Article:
There are lots of reasons to feel afraid. Some fear is legitimate, protecting us from danger. However, a lot of the time, fear is counterproductive, keeping us from taking steps towards positive change or improved relationships, and maintaining a harmful but comfortable status quo. Recovery is a huge change, and some hard actions you take to alter behavior, and so it can bring a lot of powerful fearful emotions along with it. Rather then letting fear hold you back, here are some ways you can learn how to respond to fear, listen to it, and ignore it enough to do what is right for you. Overcome Fear
1) Identify the thing that makes you afraid
Naming fears is the first step to dealing with them. Often fear comes amorphously, a simple feeling of dread that feels unexplainable. Rather then give in; pause to ask yourself, “What do I really have to be afraid of? What worst-case scenario am I picturing that’s making me want to hold back?” Sometimes simply by stating your fear of change outright, you can realize that in reality, you have nothing to be afraid of. If the fear remains even after being named, you can analyze the fear and figure out how to best approach the situation with a more a level head.Overcome Fear
2) Use gratitude and a positive mindset to focus on good in life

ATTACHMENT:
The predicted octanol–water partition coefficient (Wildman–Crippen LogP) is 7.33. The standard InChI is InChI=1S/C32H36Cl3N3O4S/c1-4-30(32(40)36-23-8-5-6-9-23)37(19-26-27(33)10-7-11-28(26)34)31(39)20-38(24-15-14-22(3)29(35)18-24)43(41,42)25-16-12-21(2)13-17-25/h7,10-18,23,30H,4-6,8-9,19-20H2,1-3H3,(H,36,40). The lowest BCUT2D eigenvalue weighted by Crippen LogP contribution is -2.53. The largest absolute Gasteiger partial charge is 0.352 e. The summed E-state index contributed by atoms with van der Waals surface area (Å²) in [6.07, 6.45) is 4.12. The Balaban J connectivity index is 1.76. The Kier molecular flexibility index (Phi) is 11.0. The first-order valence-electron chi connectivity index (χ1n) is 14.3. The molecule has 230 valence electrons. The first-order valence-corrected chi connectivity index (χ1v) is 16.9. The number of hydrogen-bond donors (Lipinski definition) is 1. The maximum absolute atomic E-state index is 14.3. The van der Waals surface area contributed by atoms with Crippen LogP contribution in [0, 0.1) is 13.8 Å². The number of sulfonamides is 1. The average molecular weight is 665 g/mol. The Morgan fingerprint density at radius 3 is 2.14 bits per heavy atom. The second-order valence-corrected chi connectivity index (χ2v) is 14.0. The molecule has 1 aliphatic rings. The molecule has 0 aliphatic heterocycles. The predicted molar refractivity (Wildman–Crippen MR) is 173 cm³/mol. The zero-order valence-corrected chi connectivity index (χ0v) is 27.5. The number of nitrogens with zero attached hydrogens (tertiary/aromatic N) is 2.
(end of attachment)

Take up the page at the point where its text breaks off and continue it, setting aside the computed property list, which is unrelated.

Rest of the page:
Look around at your life, and realize that you’ve made it through hard times before. There is a lot that is going well in the world, and by brining your focus on that, you can take it off the parts that feel intimidating. Realize too that there will continue to be good things in your life no matter what will allow you to have less anxiety about the future, allowing you to accept whatever outcome happens.Overcome Fear
3) Do the thing that you are afraid of, one baby step at a time
Such a huge goal as “get sober” is too much for any person to do at once. Naturally, with such a huge task ahead of them, it would be easy to feel fear at the possibility of failure. The way to address such a huge fear is by taking small steps, making smaller goals, and realizing you have the capacity to meet them. In this way, you will not allow fear to stop you from doing something, but in small ways that will boost your confidence. Like the man moving a mountain with a spoon, who simply keeps at doing a small action, again and again, until it all adds up to something huge.
4) Share your fears with others who are supportive, especially with a group of people also in recovery
There is an African proverb that goes “sharing joy multiples it, and sharing trouble divides it.” Although it may sometimes feel like it, you are not the only person who has ever faced whatever you are going through. A good support group or trusted friend may be facing issues very similar to what your own fear. They can encourage you, empathize with you, and tell their story of getting over their fear, in a way that could be encouraging to you.
5) Visualize yourself as you would most like to be
A lot of times, fear is rooted in the imagination. Your mind creates scenes of things going badly, and your body responds by trying to retreat or panic, so the bad thing imagined doesn’t happen. Counteract this tendency by creating your own visualizations, but ones that are full of gratefulness and hope. Imagine yourself, living confidently and victorious over your addictions, able to lead a happy life where you are in control of doing what’s truly enjoyable and good for you. This exercise will give you confidence as you go through life, and helping you face your worst fears.